Tag Archives | 1911

James Walsh, 2 July 1882 – 8 May 1911

We’re delighted to receive this guest post, contributed by Fiona Forde, one of the people who’ve used our database. Fiona saw our tweet (@RWLDproject) about the case of James Walsh and decided to explore it in more detail, using our database as a starting point and exploring the various other records that might be pieced […]

Continue Reading 0

July: the month of many multiples

We’ve already blogged about a couple of cases of multiple accidents: when our database has shown a worker had more than one accident. We’ve considered shunter Tom Oliver, who injured his ankles whilst working around York; and labourer Joseph Brown, unlucky enough to be hit by trains twice in 3 weeks (though he survived both […]

Continue Reading 0

3 pages of permanent way casualties

We’ve blogged about the dangers of the permanent way before now, including one post about a particularly bad day in 1911. Sadly we have to return to the same topic and the same year for this post. It’s unusual to find, but one of the Railway Inspectors’ quarterly reports (the source of the details in […]

Continue Reading 0

Histories of medical humanities and attitudes: Examining class and shock via the accident reports

The accidents and reports from which our database draws reveal much about all sorts of aspects of British and Irish society around the time of the First World War. Plenty of this relates directly to the lives – and sometimes deaths – of railway workers. But underlying this we might find other aspects that speak […]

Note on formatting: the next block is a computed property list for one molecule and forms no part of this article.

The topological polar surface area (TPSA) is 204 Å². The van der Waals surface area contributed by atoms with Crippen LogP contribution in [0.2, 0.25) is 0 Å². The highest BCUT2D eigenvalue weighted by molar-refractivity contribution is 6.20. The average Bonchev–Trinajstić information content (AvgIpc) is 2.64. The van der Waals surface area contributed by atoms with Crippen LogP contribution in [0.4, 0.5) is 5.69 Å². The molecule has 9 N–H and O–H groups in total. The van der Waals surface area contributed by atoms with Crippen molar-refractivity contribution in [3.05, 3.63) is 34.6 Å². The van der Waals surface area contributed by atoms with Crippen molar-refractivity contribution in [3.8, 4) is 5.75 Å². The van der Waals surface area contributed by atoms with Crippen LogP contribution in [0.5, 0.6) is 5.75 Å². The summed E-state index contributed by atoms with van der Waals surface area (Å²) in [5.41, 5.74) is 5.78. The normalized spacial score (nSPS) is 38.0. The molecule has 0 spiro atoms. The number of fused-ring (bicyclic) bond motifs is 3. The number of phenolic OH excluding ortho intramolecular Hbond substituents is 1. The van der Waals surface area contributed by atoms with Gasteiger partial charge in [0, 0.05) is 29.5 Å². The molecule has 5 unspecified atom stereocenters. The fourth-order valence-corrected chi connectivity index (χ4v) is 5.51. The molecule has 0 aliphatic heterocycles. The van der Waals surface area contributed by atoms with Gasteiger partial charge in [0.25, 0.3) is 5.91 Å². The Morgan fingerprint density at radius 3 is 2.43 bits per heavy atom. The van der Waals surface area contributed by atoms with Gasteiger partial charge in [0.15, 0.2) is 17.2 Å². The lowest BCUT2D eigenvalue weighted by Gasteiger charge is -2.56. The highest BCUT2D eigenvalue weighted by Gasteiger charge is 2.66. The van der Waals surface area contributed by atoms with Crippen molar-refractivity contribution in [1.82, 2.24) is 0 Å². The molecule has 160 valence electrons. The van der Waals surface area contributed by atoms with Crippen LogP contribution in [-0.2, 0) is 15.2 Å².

Continue Reading 0

A question of trust

How far could workers control their own fates? In the 19th century and well into the 20th it was believed by many – certainly the railway companies’ managers – that workers were ultimately responsible for the vast majority of the accidents that befell them, as they made choices and acted ‘carelessly.’ What was rarely taken […]

Continue Reading 0

Steam vs horse power

What place did the horse have in the steam railway? Perhaps surprisingly, a big one. Horses were essential for shunting wagons in yards and for moving goods to and from railheads. This was particularly the case in the pre-internal combustion engine era – though they lasted long after the introduction of the motor vehicle too, […]

Continue Reading 0

Easter Road, Edinburgh

A short post this week, marking Easter, with the only case in our database with an Easter connection – however tenuous. Today it’s the case of J Rennie, a surfaceman (track worker) on the North British Railway, injured at Easter Road, in Edinburgh. However, one advantage of choosing a case like this, at random, is […]

Continue Reading 0

Powered by WordPress. Designed by WooThemes